Later start to the school day, more alert children
Text: Christoph Dieffenbacher
Children and adolescents have long known it: If school starts later in the morning, they feel more rested and fitter. Even a small shift in school hours makes a difference, as psychologists at the University of Basel have discovered. Their findings have had consequences.
If the school bell rings just 20 minutes later in the morning, this is enough to have an effect on young people’s sleep duration and on how fit they feel during the day, as the team of developmental psychologists working with Professor Sakari Lemola reported a good three years ago. They had surveyed more than 2,700 teenagers between the ages of 13 and 18 and came to the conclusion that school pupils whose classes begin at 8.00 am sleep about 15 minutes longer and are more alert during the day than those who already have to be in the classroom at 7.40 am.
It is a well-known fact that sleep habits change during adolescence. Children still tend to be early risers, but adolescents often have difficulty getting up in the morning and do not feel sleepy until late in the evening. While the phase in which they fall asleep shifts clearly into the night, their need for sleep remains unchanged: it is approximately 8.5 to 9.25 hours per night and therefore still similar to that of ten-year-olds. During their school life, many teenagers thus suffer from a sleep deficit that impairs their ability to concentrate and with it their performance at school and general wellbeing.
Comparison of different schools
The team of psychologists from the University of Basel had visited secondary schools in the Canton of Basel-Stadt and asked questions about sleep – such as “When do you go to bed? When do you get up? What is the situation during the week and what is it like at the weekend? How do you feel during the day?” In one of the six schools in the study, classes began 20 minutes later in the morning because block teaching was used there more frequently. It was thus possible for the researchers to make a direct comparison between the different school hours, and they obtained a statistically significant result.
The Basel study, the first of its kind in Europe, triggered a considerable response as researchers in the USA had already obtained similar results previously. Professor Lemola, who is in the meantime an assistant professor at the University of Warwick in Great Britain and adjunct senior researcher at the University of Basel, says today that he was initially surprised to discover that a fairly small shift in the start of the school day leads to a significant improvement. He had assumed that the few minutes’ delay would not be of any considerable importance.
Model sets a precedent
The researchers met together with representatives from the authorities, which has had tangible consequences: As of the 2015/2016 academic year, classes for grades 1 to 9 begin at 8.00 am in the whole Canton of Basel-Stadt. Meanwhile, this model is setting a precedent elsewhere, too. It is currently being discussed in the Cantons of Bern and Zürich, for instance, and also in Germany. Professor Lemola reports that he frequently receives inquiries on this topic from within Switzerland and abroad.
In order to reinforce the positive effects of sleeping later, further demands have already been made, for example for starting classes at 9.00 am. However, this would have adverse consequences not only on the breaks but also on the syllabus. Unless classes were rescheduled to go on into the evening – which would in turn not be very compatible with leisure activities such as sport and music lessons or with evening meals as a family. For Professor Lemola, though, starting the school day at 8.15 am and offsetting the shift by means of shorter breaks would be a “reasonable compromise”.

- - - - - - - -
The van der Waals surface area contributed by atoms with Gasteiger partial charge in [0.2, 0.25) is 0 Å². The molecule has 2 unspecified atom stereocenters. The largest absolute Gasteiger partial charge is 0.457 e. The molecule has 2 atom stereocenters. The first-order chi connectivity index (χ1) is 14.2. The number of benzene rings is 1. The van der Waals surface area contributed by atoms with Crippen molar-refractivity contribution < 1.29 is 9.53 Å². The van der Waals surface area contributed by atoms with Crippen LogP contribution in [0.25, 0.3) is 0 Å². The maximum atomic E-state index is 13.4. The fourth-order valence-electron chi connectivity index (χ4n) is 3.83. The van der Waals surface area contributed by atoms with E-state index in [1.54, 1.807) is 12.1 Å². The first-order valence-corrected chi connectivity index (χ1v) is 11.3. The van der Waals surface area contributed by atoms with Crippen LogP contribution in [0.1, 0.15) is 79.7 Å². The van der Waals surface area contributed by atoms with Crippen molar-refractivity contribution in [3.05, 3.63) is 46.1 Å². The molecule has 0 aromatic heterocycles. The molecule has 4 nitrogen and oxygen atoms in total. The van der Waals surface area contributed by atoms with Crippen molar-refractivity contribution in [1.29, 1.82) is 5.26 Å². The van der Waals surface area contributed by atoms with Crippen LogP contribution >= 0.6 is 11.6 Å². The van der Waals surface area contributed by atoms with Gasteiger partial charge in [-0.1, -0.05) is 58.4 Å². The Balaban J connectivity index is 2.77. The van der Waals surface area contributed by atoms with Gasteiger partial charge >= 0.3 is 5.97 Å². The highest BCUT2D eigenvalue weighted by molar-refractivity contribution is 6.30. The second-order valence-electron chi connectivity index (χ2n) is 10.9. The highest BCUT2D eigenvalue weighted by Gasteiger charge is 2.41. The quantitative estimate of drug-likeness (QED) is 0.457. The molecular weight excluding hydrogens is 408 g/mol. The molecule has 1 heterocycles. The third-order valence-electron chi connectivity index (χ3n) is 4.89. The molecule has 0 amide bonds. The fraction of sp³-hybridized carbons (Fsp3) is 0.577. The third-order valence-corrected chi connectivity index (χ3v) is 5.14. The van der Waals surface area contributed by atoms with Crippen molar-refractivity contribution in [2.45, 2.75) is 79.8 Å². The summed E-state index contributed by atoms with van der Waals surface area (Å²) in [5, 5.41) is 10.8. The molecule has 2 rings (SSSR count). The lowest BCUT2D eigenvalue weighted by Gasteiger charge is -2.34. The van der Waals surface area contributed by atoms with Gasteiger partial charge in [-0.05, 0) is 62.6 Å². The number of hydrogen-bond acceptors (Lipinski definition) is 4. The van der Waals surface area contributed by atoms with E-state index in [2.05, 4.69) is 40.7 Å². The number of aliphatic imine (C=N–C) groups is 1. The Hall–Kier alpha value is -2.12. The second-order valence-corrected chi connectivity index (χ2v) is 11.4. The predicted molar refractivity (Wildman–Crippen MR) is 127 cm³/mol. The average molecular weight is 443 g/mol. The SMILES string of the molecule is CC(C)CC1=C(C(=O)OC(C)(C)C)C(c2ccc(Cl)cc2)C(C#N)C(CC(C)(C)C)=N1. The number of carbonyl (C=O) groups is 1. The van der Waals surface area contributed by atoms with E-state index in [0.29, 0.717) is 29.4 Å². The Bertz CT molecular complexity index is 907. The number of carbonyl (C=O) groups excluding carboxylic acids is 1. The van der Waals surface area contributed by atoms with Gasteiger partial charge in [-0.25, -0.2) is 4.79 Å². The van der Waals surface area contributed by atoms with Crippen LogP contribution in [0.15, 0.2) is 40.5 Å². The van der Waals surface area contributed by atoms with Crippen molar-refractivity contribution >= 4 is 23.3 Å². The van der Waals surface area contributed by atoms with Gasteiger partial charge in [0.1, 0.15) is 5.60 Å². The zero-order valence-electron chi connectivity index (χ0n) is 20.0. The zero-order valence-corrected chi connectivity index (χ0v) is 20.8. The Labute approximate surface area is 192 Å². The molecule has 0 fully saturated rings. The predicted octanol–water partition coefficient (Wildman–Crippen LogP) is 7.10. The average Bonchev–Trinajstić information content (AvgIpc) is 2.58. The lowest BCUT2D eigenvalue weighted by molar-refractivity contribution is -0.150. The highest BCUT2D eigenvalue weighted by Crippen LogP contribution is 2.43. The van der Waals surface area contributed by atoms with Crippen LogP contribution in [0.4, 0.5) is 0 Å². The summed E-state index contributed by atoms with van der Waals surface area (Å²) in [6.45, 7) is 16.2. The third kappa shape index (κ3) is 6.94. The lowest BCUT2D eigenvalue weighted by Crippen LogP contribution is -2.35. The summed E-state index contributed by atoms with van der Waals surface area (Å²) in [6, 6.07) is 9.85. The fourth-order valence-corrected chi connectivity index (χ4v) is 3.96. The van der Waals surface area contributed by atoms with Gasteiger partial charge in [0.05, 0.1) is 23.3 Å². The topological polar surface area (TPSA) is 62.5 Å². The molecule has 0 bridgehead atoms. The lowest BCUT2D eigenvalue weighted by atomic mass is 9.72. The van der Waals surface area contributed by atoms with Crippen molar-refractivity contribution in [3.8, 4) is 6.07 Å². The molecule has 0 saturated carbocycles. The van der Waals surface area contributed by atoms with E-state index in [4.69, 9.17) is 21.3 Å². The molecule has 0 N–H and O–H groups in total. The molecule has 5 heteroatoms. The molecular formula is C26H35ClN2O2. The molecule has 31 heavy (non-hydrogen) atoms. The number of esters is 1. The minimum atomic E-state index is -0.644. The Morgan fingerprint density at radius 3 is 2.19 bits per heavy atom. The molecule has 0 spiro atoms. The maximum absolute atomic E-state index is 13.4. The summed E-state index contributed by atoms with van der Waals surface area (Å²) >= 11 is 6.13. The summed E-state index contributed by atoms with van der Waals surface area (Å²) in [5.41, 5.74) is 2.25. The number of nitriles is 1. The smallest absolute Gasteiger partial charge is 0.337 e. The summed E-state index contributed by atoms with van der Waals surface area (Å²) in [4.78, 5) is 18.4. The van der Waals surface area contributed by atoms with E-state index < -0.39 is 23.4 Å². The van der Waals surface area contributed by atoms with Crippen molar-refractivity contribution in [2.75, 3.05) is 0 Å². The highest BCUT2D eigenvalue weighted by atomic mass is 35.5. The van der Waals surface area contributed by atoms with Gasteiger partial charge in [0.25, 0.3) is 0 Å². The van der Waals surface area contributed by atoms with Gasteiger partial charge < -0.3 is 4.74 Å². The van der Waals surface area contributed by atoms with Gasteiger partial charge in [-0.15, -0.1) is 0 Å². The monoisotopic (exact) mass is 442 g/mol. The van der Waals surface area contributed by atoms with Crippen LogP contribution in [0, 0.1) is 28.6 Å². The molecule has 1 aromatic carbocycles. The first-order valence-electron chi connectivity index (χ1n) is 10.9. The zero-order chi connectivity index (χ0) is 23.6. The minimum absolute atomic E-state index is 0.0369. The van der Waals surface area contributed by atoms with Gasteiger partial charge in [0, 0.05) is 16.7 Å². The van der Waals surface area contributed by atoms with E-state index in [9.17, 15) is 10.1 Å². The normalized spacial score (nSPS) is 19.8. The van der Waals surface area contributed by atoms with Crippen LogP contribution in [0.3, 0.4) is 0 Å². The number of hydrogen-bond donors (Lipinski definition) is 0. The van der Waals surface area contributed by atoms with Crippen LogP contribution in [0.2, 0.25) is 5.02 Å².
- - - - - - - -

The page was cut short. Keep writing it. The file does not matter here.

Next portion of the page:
From early risers to late risers
The older children become, the more their rhythm shifts in the direction of sleeping longer in the morning. The fact that they turn into evening people and morning grouches during puberty is due, first of all, to the complex biological changes, says Professor Lemola. However, research is still being conducted into the precise mechanisms of this change in the sleep-wake rhythm. This shift in sleeping habits, which lasts until the age of about 20, is found not only in our culture but also in other cultures according to the researcher. As adults, human beings find their way back to their childhood rhythm and become morning people again.
A second factor at work here, according to Professor Lemola, is what specialists describe as sleep hygiene. This refers to the lifestyle habits and behaviors that influence sleep. Here, the psychologist stresses activities late in the evening with laptops, tablet computers and smartphones, which are clearly linked to shorter sleep duration and more frequent sleep problems. Another study also found that young people who sleep less and have more sleep-related problems are more likely to suffer from symptoms of depression and ADHS.
Sleep is therefore also a civilization issue: The psychologist describes studies that found that Brazilian children from villages that were not yet connected to the electricity network slept more than an hour longer than children from areas that were already supplied with electricity. This is understandable and is in line with the findings that people in Europe 100 years ago – in other words before the widespread supply of electricity to households – slept one hour longer on average than they do today.